There are only 3 Toronto neighbourhoods where the average rent is less than $2K
To most Canadians, the thought of spending more than $2,000 per month on rent seems ludicrous. Anyone who lives in Toronto can attest to this in the form of snarky comments from out-of-town relatives who think we're "insane" for paying so much.
We're not — but our city's real estate market is, especially since the pandemic hit and turned rent prices on their heads.
The latest National Rent Report from rentals.ca and Bullpen Research & Consulting shows that the average rent price (not to be confused with the median rent price) across all property types and sizes in Toronto was $2,170 for August of 2021, representing a decline of 2.3 per cent year-over-year.
Both one and two bedroom units were down on an annual basis at $1,989 and $2,628 respectively, though they did rise on a monthly basis between July and August by 7.2 per cent for one-bedrooms and 0.8 per cent for two bedrooms.
One of the more interesting charts from this month's rent report breaks down the average rental prices across different Toronto neighbourhoods in August of 2019, 2020 and 2021.
At present, there are only three neighbourhoods listed where prices average out under the $2,000 mark — and that's actually an improvement over the previous year when one such neighbourhood (south Parkdale) existed.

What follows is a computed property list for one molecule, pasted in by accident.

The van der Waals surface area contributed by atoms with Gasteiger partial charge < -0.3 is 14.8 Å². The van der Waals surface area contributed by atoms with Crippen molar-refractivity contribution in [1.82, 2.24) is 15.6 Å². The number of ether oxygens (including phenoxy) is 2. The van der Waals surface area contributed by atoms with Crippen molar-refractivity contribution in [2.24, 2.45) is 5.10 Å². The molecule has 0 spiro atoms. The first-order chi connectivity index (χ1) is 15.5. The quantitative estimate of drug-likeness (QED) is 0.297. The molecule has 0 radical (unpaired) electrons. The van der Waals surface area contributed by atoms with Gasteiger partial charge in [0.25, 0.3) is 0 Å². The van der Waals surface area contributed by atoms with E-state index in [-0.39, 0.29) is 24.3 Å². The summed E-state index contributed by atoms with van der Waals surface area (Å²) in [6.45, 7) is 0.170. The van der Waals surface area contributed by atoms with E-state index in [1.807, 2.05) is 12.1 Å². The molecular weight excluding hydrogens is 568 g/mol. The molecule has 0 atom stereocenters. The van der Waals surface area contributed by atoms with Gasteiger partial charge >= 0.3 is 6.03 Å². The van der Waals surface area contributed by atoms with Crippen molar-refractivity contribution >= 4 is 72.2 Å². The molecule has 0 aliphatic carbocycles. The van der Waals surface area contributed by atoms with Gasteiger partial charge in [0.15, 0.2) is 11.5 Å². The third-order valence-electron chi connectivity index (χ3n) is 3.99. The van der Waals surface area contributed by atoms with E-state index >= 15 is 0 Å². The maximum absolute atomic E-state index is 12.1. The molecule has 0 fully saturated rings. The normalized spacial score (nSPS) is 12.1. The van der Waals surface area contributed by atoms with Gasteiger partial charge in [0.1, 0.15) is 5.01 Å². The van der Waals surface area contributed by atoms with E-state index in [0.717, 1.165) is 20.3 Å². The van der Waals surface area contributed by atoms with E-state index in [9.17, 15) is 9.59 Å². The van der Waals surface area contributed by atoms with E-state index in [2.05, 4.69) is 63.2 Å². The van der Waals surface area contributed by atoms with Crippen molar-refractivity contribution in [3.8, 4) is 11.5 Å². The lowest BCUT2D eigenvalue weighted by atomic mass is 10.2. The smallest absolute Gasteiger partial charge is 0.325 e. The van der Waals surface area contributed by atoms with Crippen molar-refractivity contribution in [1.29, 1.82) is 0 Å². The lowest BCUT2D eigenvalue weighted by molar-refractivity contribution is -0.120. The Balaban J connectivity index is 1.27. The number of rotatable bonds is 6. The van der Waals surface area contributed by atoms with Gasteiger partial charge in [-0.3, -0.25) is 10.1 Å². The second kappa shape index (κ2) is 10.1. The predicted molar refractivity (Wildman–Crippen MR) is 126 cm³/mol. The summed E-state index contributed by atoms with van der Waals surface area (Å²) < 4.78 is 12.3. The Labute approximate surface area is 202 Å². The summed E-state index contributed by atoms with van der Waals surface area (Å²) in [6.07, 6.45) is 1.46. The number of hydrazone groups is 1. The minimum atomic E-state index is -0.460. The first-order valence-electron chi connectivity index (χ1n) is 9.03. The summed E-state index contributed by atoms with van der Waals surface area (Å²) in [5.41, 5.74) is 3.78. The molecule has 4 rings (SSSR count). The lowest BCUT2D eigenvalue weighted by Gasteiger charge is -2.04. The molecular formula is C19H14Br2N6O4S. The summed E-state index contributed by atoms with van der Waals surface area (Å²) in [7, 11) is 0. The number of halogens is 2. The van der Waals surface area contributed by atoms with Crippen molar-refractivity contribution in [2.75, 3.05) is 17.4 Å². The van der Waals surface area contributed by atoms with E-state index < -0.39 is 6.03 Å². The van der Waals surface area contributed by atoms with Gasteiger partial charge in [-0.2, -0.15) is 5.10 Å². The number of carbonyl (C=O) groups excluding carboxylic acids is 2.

As of August 2019, there were no neighbourhoods in the 416 with average rent prices below $2,000.
As of August 2021, the average rent for condos and apartments of all sizes in south Parkdale was a mere $1,691. This represents a decline of 14.2 per cent over the year previous, and 27.3 per cent over the past two years.
Talk about insane, am I right?
The next-cheapest neighbourhood in the bunch for August was Mount Pleasant West, down 8.1 per cent year-over-year to reach an average rent price of $1,965.
North St. James Town is the only other hood to make the cut, and just barely, falling 6.9 per cent between August 2020 and August 2021 to reach $1,912.
But this falling rent phenomenon is far from consistent: In Kensington-Chinatown, for instance, prices have actually shot up over the past year to reach a new average of $2,401 (an increase of 9 per cent.)
The bottom line is that rent prices remain wildly inconsistent in Toronto as we recover from the pandemic, and it's unclear when things will bounce back to normal with the delta variant bringing a fourth wave of COVID into full swing.
"As the country attempts to return to normal, the average rent in many major municipalities (i.e. Toronto, Vancouver etc.) have shown signs of recovery, hitting lows earlier this year before showing significant increases in recent months, reads the rentals.ca report.
"We will continue to monitor the data to understand if there is increased demand for downtown properties, or a further increase in demand for larger suburban properties."
Kevin Konnyu in Parkdale
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